Sunday, August 30, 2009

Accepted!!! GSA Here I come

Well I got accepted to GSA this year. Woot Woot. I actually wasn't expecting to get in, so I guess now I need to come up with a presentation. So as promised here is my abstract. The talk is on Sunday morning at 9:20 (I'm like one of the first talks).

From Dinosaurs to Volcanoes: Helping Students Learn from Hollywood's Mistakes

Entertainment is often, if not always to some extent, a significant element of effective education. In courses designed for non-major undergraduate students a significant challenge of teaching is how to get as much important information absorbed by the students in the most effective way. Usually this is accomplished via textbooks and lectures, but there are numerous other, more innovative ideas, that can work just as effectively. One approach is to take the bad geological movies that Hollywood seems so intent on creating and using them as teaching tools to show students what is and what is not possible in the real world of geology.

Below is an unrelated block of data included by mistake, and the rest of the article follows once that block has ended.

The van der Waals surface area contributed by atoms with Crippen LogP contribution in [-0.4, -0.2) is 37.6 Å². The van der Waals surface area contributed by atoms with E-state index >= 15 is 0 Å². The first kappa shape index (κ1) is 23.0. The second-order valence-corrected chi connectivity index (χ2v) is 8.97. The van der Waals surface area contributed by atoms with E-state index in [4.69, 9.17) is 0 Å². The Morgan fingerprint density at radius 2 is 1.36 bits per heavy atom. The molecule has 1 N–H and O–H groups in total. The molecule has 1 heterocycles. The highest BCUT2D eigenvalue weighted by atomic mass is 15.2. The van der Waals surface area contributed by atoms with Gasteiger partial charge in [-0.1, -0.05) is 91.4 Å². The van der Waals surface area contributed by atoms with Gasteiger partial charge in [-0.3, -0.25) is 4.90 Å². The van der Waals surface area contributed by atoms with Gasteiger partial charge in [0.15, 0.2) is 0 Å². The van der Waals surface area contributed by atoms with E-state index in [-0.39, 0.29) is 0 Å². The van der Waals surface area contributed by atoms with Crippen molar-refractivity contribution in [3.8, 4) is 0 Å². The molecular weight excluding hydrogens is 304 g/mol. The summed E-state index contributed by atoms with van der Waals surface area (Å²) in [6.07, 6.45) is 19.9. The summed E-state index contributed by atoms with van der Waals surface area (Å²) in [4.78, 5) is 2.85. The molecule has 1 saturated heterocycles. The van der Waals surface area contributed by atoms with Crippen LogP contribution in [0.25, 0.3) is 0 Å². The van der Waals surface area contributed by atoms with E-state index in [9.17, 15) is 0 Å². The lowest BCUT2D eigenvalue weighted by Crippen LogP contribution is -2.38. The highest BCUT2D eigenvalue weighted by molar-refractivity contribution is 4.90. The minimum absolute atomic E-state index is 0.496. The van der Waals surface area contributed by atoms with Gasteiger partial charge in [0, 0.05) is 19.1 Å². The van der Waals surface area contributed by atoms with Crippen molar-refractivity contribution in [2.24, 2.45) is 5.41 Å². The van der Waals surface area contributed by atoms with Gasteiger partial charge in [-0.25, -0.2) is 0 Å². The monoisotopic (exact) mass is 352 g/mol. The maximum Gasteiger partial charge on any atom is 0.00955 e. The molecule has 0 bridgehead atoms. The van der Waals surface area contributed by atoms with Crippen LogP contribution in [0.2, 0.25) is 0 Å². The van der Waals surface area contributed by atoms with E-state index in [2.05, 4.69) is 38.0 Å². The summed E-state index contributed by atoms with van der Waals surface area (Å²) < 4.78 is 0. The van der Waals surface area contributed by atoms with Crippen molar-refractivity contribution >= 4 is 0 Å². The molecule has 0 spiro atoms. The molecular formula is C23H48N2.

Since the beginning of the movie age, geology and paleontology have provided popular subject matter for the film industry. As early as 1905, Prehistoric Peeps offered an entertaining depiction of a scientist who dreamed of being chased by dinosaurs. For over a century now, movie directors have produced a plethora of movies in which humans are chased by bizarre prehistoric creatures and many other ways that Mother Nature and the Earth could possibly fight back against its human oppressors, all in an attempt to entertain the scientifically naive public. Although entertainment is the main goal, science education could also be a goal when the films are seen in the proper perspective with a pertinent scientific background. Unfortunately, movie makers will usually forgo any real knowledge of science to produce a “blockbuster”, but even the worst pseudo-scientific movies could be used as a teaching tool by the thoughtful and clever instructor. For example, despite their outlandish plot lines, Dante’s Peak could be used to teach students the actual sequence of a Plinian eruption, and The Day After Tomorrow could be used to teach students about dangerous effects of global warming on the Gulf Stream. The only thing that is needed while viewing the movie is for an experienced science teacher to direct the students’ minds to the appropriate concepts in order to demonstrate what is plausible fact or ridiculous fiction. By setting up a series of incisive research questions highlighting the scientifically accurate parts of the movie, it is possible to use even the least scientifically accurate geological movie as an engaging and effective teaching tool, instead of just a mindless and grossly misleading waste of two hours.

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